PHYSICAL EXERCISE AND FITNESS : MEDICAL: BRAIN: DISORDERS: Study Finds Measurable Boost for Aging Brains from Exercise

 

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PHYSICAL EXERCISE AND FITNESS :

MEDICAL: BRAIN: DISORDERS:

Study Finds Measurable Boost for Aging Brains from Exercise

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Study Finds Measurable Boost for Aging Brains from Exercise

By Linda Searing

April 29 at 6:45 AM

Washington Post

https://www.washingtonpost.com/national/health-science/ study-finds-measurable-boost-for-aging-brains-from-exercise/ 2017/04/28/07df745e-2b73-11e7-b605-33413c691853_story.html

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The complete article may be read at the URL above.

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http://tinyurl.com/lunxlvy

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The question

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Listing all the benefits of exercise takes a long sheet of paper. They include stronger bones and muscles, better weight control, improved mental health, mood enhancement and less risk for heart disease, Type 2 diabetes, metabolic syndrome and some cancers. Do the benefits also include better cognitive functioning after middle age?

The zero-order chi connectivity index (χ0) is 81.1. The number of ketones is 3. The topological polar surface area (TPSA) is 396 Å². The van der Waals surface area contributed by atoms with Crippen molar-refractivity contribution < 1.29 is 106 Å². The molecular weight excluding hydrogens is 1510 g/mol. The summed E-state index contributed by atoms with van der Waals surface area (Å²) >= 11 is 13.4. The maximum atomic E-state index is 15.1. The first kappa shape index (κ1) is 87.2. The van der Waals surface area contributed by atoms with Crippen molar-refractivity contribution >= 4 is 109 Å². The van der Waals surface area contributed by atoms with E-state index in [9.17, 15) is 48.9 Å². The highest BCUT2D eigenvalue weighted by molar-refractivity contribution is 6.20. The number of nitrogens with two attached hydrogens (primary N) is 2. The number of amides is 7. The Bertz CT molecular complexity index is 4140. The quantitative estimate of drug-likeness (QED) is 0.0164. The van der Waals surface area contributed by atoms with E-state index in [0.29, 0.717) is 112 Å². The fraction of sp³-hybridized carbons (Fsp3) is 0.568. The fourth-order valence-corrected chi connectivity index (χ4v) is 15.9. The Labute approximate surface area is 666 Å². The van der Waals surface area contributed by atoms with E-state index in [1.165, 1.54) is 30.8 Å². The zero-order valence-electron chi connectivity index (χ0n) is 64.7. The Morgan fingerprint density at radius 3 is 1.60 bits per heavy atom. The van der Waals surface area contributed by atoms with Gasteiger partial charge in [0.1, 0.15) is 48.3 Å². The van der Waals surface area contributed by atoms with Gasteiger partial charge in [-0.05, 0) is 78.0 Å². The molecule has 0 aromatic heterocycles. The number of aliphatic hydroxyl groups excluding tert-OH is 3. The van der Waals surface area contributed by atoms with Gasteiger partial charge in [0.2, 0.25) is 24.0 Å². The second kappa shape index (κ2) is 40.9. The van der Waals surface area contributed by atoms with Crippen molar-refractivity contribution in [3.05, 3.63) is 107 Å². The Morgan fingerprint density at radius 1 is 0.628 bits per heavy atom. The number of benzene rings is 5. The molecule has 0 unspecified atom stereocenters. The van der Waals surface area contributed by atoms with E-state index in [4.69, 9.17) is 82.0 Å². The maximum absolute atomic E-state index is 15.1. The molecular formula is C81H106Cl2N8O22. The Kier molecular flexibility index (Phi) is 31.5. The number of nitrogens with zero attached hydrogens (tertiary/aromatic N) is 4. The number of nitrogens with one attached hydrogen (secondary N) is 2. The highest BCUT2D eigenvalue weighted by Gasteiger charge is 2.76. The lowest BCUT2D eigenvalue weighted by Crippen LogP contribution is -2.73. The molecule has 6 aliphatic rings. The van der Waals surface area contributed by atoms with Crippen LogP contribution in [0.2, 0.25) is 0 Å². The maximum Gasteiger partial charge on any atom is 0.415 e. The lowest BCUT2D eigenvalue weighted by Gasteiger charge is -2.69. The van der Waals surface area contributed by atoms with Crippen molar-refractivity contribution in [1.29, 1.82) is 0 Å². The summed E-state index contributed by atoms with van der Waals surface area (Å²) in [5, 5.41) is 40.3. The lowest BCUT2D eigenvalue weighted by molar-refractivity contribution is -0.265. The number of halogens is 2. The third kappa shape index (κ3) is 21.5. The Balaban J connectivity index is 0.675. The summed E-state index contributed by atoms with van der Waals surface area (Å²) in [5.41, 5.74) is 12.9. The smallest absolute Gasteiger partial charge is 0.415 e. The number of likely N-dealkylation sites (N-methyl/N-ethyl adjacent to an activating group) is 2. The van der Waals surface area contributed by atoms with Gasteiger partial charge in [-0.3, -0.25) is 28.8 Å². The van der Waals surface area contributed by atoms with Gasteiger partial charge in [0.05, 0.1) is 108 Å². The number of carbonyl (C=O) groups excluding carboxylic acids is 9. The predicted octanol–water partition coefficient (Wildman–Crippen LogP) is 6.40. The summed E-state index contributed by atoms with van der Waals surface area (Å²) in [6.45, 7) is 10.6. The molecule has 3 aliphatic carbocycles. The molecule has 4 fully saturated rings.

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This study

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The researchers analyzed data from 39 studies of people 50 and older who had been randomly assigned to a supervised exercise program involving aerobic exercise, resistance training (such as working with weights), a combination of aerobic and resistance, tai chi or yoga, or to a program using a non-exercise alternative. No one was excluded based on cognitive status. All studies measured the effects of exercise on cognition, including attention, executive function (skills that help you get things done) and memory.

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Standardized neuropsychological tests showed that, compared with non-exercisers, cognitive functioning improved in those who did aerobic or resistance exercise, regardless of cognitive abilities at the start of the study and including those with mild cognitive impairment. Moderate to vigorous physical exercise for 45 to 60 minutes, no matter how frequent, yielded the greatest benefit. Tai chi also improved cognitive function.

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Who may be affected?

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People 50 and older. Everyones brain changes with age, and shrinkage in some areas of the brain can result in memory lapses or difficulty multitasking. The effects vary greatly from person to person. However, research has shown that the brain is capable of regrowth and that an older brain can learn new things, especially with intellectual stimulation.

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Aerobic exercise promotes executive functions and impacts functional neural activity among older adults with vascular cognitive impairment

Chun Liang Hsu1,2,3,4, John R Best1,2,3,4, Jennifer C Davis1,2,3,4, Lindsay S Nagamatsu5, Shirley Wang1,2,3,4, Lara A Boyd2,3, GY Robin Hsiung6, Michelle W Voss7,8, Janice Jennifer Eng2,9, Teresa Liu-Ambrose1,2,3,4

Abstract

Background